Mutations in HSPGs in human glomerular disease are not well defined and remain limited to immunohistochemical staining in single case reports. Global or segmental loss of staining for heparan sulfate chains in the GBM is evident in lupus nephritis, membranous nephropathy, minimal change disease, and diabetic nephropathy but not in IgA nephropathy or AS (131). The loss of HSPG in the GBM is also observed in individual case reports of C3 glomerulopathy and Denys–Drash syndrome (132, 133). Similarly, animal models including the mouse model of lupus nephritis (MRL/lpr), rat model of active Heymann nephritis, or membranous nephropathy and rat model of streptozotocin-induced diabetic nephropathy show reduced GBM heparan sulfate staining (134–136). A potential mechanism accounting for the reduction of heparan sulfate may be the increase in active heparanase in kidney disease, which shortens these chains through hydrolyzation of glycosidic bonds at specific sites (137). In mouse models of passive Heymann and anti-GBM nephritis, the increase in glomerular heparanase is accompanied by the loss of heparan sulfate, proteinuria, and complement activation. Treatment of these mice with anti-heparanase antibodies reverses proteinuria (138). Decreased expression of heparan sulfate may be due to these domains being masked by the deposition of autoantibodies and immune complexes in the GBM, which is seen in MRL/lpr mice and patients with systemic lupus erythematosus (SLE) (139). The reduction in heparan sulfate has been recently linked to complement activation. There appears to be a loss of complement regulator factor H in lupus nephritis and anti-GBM disease, which leads to inadequate complement activation and glomerular injury (140, 141). There is clearly a role for HSPGs in the regulation of the GBM and characterization of physiological networks is required to understand its function in health and disease.
Fibronectin is a large 270-kDa glycoprotein with diverse function, which binds to heterodimeric cell surface receptors such as integrins and other ECM components (142). There are three modular domains of fibronectin, which includes type I and II repeats maintained by disulfide bonds and type III repeats characterized by the absence of these bonds that enable it to undergo conformational changes (143–145). Fibronectin can occur in two forms. Plasma fibronectin is secreted into blood from hepatocytes in its soluble form and may integrate into the fibrillar matrix, a role previously attributed to cellular fibronectin (146, 147). Integrins are important in linking fibronectin to the actin cytoskeleton and enabling the process of matrix assembly; however, fibrin organization within fibrils is not known (148). Mechanical forces regulate interactions between fibronectin and collagen; however, these findings have been limited to in vitro fibroblasts, and the role of this novel mechanism in vivo is not known (149). Fibronectin is not an abundant component of the GBM; indeed, our proteomic analyses demonstrated a fivefold higher abundance of type IV collagen compared with fibronectin in healthy glomerular ECM (11). In disease, however, there appears to be a greater glomerular deposition of fibronectin, and this has been observed in a diabetic nephropathy model (150).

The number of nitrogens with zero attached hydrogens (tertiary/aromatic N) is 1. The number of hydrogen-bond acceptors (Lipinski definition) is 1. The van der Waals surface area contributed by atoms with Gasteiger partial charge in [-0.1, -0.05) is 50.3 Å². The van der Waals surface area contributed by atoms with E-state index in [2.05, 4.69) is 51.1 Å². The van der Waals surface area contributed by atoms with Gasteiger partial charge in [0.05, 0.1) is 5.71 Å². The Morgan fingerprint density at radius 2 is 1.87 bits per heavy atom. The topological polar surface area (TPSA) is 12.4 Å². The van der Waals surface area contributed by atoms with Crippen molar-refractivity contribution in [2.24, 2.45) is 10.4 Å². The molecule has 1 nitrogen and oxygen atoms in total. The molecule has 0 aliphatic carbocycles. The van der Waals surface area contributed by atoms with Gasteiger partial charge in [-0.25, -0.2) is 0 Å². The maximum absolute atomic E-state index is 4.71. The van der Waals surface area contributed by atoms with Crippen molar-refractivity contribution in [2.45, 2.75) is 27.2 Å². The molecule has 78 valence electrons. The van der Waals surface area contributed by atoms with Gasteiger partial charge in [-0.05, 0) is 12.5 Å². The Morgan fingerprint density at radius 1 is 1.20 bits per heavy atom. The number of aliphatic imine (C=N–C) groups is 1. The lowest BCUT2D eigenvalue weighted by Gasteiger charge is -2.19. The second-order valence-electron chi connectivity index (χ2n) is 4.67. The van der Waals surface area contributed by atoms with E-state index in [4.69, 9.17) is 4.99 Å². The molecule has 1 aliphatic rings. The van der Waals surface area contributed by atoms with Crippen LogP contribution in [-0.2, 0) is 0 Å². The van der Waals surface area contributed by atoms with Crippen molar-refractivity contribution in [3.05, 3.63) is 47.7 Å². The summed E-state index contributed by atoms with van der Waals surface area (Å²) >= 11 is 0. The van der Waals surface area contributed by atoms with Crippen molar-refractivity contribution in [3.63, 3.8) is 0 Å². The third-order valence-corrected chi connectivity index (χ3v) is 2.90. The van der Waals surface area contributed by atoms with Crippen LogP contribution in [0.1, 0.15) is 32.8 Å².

Fibronectin in Glomerular Disease
Fibronectin glomerulopathy is inherited in an autosomal dominant manner and is characterized by proteinuria, microscopic hematuria, hypertension, and abnormal renal function. Glomerular deposition of fibronectin can lead to progressive ESRD between the second and sixth decade of life (151). Light microscopy findings include enlarged glomeruli with minimal hypercellularity, and mesangial and subendothelial space deposits. Granular, fibrillary, or mixed deposits within the glomeruli can also be detected by electron microscopy. A significant finding in fibronectin glomerulopathy is the strong positive staining of fibronectin observed in the glomeruli. The immunoreactivity for immunoglobulins, complement proteins, laminin, and type IV collagen was absent or weak. Fibronectin deposition may potentially occur in other glomerular diseases, evident in mouse models of SLE and patients with lupus nephritis (152). However, recent proteomic analyses of laser-captured microdissected glomeruli comparing living-related healthy donors and patients with glomerular disease confirm that fibronectin specifically expressed in patients with fibronectin glomerulopathy (153). Mutations causing fibronectin glomerulopathy are not well studied; however, in a large Italian pedigree, linkage at the FN1 locus at 2q32 was detected and dominant mutations in this gene contributed to 40% of cases in this group (154).